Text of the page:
- I have only 20 constellations left to poem.
- That’s the back quarter, the last slip of the moon’s worth.
- To get there, here’s what I haven’t done.
- I haven’t organized my office.
- No carpet cleaning has happened in this time period.
- My office is still tangerine- and creamcicle-walled. Lovely colors, but not for me. Not for poem-ing about constellations. For that you need blue.
- I have given up paper crafts (I love handmade paper, but it had to go.) Also, jewelry making.
- I have given up baking. Although, I gave that up too, to save calories.
- Not that it helped in that regard.
- I jettisoned (love that word) washing my car every month.
- I forgot to get pedicures. (That’s a first world problem, but one of my true loves.)
- I avoided freelance work.I joined no committees. I haven’t had many people over.
- I let the garden overrun itself.
- Wow. That’s a lot.
- I have run out of ideas, and ran into them again. I became overwhelmed at the vastness of the universe, universes, galaxy, galaxies.
- I came through that black hole.
- And kept sitting down to tackle just one more.
- And one more.
- And one more.
- It takes that much. I always knew I had it.
- I’m almost there.
- I have so far to go.
I'm fairly certain that I live in one of the most beautiful places on this planet. The mountains, the hiking, the camping, the skiing, the terrifyingly lovely red desert. It calls to me. It sustains me. It is me.
But a girl likes to wander. Take on new places. Northern California is one place I'd like to try. I'm here for a business trip, and have no time to wander about, but I've long been drawn to the Bay area, since my dear friends moved to Sonoma Country in the late eighties. I think I'm past my prime time for living in New York (I'm also past prime time for trying roller blading, but that's another blog post). But Paris will call to me all of my life. I'd like to live there for a year or two, too.
And Portland. Of course, Spain. And New Zealand. And.
I try not to be a collector, although my office is the best sort of cozy, my it's-mine-and-only-mine space at Chez Sweetcakes, where my things sit en masse. Of everything I own, my books are most beloved. I wouldn't grab them in case of fire, for that, I have my laptop (where the books-I'm-writing-in-progress and the digital photos of my lovelies live), and my hiking boots. (My purse and phone are in the same room with me at all times, in case I have to run from Zombies.)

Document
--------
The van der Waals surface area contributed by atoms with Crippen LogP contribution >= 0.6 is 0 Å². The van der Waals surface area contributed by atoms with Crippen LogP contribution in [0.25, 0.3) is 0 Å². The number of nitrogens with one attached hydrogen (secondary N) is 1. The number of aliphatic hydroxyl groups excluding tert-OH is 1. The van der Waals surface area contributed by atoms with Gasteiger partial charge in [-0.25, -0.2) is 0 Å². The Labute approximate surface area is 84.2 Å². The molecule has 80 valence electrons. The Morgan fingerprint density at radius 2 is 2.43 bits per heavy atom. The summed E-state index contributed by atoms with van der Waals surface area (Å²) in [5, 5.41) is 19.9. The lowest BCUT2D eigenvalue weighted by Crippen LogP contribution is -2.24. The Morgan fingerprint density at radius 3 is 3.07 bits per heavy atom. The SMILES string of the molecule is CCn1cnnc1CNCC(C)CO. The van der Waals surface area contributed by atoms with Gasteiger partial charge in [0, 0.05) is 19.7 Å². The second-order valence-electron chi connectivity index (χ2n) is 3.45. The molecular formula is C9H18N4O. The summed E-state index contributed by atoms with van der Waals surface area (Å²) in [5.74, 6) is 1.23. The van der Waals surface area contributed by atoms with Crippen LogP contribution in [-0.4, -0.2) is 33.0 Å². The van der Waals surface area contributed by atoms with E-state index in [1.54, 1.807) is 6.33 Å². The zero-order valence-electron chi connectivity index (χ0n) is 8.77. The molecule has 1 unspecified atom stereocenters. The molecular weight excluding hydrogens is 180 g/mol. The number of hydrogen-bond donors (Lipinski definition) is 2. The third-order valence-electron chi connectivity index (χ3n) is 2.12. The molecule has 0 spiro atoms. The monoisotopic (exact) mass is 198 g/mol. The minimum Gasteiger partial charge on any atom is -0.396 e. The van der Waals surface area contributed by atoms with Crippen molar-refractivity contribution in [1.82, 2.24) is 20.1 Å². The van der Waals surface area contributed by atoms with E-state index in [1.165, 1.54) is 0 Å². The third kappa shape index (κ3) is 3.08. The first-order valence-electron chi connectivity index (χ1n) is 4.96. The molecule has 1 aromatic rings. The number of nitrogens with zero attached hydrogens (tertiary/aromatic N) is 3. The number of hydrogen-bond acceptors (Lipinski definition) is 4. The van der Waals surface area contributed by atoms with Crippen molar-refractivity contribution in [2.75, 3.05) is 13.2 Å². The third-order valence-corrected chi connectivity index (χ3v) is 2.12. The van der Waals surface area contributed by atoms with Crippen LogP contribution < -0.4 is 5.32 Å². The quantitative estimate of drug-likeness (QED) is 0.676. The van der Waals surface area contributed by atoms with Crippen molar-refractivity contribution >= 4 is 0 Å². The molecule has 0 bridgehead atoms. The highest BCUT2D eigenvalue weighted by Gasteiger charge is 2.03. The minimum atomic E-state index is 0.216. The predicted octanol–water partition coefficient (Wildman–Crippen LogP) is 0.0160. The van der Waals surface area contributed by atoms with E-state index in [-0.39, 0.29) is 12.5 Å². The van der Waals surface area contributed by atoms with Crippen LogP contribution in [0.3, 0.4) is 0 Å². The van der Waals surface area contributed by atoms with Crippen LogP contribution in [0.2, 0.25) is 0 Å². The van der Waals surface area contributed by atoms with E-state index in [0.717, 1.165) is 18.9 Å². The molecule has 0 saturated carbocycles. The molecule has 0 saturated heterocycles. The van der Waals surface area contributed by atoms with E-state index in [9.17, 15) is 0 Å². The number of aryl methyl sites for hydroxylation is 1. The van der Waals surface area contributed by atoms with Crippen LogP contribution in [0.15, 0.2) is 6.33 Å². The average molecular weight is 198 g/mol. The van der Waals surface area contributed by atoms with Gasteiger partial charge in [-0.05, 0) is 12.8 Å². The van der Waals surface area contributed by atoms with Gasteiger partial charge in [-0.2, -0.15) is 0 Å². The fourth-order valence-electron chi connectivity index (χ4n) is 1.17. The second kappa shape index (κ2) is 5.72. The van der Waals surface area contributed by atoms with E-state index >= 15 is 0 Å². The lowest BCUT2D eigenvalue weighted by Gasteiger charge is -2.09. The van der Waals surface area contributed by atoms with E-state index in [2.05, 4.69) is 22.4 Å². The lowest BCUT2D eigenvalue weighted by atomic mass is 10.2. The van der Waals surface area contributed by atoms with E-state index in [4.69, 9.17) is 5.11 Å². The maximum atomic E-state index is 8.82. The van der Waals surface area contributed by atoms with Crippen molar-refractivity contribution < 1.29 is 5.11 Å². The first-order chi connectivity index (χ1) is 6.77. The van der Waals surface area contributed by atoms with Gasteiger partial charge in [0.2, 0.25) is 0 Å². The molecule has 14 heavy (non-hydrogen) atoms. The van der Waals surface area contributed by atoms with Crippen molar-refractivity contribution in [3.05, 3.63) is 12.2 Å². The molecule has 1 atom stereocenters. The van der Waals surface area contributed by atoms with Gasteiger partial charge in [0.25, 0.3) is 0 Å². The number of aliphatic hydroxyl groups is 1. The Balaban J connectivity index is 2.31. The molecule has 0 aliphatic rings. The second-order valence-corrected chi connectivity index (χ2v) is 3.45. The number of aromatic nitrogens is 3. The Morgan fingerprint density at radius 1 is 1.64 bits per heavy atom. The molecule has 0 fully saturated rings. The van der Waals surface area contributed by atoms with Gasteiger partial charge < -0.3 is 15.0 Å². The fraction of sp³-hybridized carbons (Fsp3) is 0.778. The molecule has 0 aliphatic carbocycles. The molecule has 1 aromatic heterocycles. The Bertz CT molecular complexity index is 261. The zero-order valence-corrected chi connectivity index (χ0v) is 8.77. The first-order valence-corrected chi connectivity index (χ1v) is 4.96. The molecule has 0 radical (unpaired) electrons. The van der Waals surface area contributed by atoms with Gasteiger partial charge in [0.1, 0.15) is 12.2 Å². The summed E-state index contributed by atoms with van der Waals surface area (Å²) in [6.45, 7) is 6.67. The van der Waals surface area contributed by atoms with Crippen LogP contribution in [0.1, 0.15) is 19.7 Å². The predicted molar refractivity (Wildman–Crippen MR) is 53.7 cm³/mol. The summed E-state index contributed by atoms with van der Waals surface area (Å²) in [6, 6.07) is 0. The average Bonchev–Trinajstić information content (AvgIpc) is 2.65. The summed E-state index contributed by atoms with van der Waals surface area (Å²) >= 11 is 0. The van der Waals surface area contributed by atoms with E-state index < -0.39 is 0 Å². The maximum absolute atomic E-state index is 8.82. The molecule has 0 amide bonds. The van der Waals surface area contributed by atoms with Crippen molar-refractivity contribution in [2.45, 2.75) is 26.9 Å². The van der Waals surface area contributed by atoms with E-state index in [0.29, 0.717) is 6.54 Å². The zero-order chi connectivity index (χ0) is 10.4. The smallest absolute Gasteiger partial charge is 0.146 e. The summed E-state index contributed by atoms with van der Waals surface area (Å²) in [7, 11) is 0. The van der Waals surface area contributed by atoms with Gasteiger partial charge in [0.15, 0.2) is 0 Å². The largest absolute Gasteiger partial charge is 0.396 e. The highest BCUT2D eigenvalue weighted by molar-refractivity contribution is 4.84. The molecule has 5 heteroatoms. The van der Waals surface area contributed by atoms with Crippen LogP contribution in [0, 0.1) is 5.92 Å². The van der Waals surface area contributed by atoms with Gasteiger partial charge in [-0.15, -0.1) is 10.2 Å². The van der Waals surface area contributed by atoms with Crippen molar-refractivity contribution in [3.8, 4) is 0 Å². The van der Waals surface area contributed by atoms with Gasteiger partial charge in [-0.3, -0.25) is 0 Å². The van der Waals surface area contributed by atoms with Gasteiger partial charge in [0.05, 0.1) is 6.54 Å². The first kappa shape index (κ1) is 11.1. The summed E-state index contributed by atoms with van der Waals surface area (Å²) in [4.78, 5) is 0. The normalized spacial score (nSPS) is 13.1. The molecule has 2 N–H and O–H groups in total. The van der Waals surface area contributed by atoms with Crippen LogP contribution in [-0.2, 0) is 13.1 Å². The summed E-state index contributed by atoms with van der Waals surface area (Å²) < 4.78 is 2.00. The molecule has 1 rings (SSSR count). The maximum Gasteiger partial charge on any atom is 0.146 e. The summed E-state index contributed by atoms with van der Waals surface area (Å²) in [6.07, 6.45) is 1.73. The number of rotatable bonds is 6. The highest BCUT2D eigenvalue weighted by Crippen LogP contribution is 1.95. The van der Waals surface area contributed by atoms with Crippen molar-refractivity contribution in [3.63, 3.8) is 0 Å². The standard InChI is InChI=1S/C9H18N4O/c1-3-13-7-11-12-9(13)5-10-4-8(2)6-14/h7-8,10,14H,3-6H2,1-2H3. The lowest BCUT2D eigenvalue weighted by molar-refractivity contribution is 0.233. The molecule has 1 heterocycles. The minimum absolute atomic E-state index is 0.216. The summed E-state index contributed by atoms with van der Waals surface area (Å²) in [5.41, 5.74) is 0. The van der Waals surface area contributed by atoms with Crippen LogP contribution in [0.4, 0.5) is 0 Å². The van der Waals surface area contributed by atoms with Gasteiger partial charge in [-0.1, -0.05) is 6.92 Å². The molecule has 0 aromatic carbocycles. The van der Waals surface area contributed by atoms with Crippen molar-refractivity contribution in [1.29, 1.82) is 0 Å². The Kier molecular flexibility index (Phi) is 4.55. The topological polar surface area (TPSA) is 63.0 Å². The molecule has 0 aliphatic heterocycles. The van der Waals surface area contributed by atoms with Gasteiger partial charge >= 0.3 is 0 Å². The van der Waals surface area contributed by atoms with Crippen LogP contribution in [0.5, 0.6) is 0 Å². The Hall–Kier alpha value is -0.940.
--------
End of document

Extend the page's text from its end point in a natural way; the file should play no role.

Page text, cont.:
This is where I read. I love that I'm surrounded by the bookshelves when I sit in this chair. It's velvet, very modern, with a matching ottoman. The shelf on the left holds recent acquisitions, as well as a mix of fiction and poetry. The bookshelf on the right holds reference books, how-to-write books, and there's also a shelf of magazines and anthologies that house my work, and/or that of my friends'. And old journals.
Same shelf. The doublestacking has begun. Most of the books at the top of the bookshelf are ones that I have yet to read. The funky bungalow has no more room for books, so I'm treading lightly lately on purchases. Buying some in e-book form is helping, although I still love to have a hardcover novel to hold.
This bookshelf if primarily fiction, with a few cookbooks and travel books on the bottom shelf. Plus my favorite hat. Plus some stars and cherubs. And a yoga video or two.
Love this idea - courtesy of the ladies at Sundress Publications. Now share - show us your bookshelves, Tasters.
By Way of Apology for Our Long Absence, We Give You a Treat! Poet, Professor and Fitness Guru: Stephanie Kartalopoulos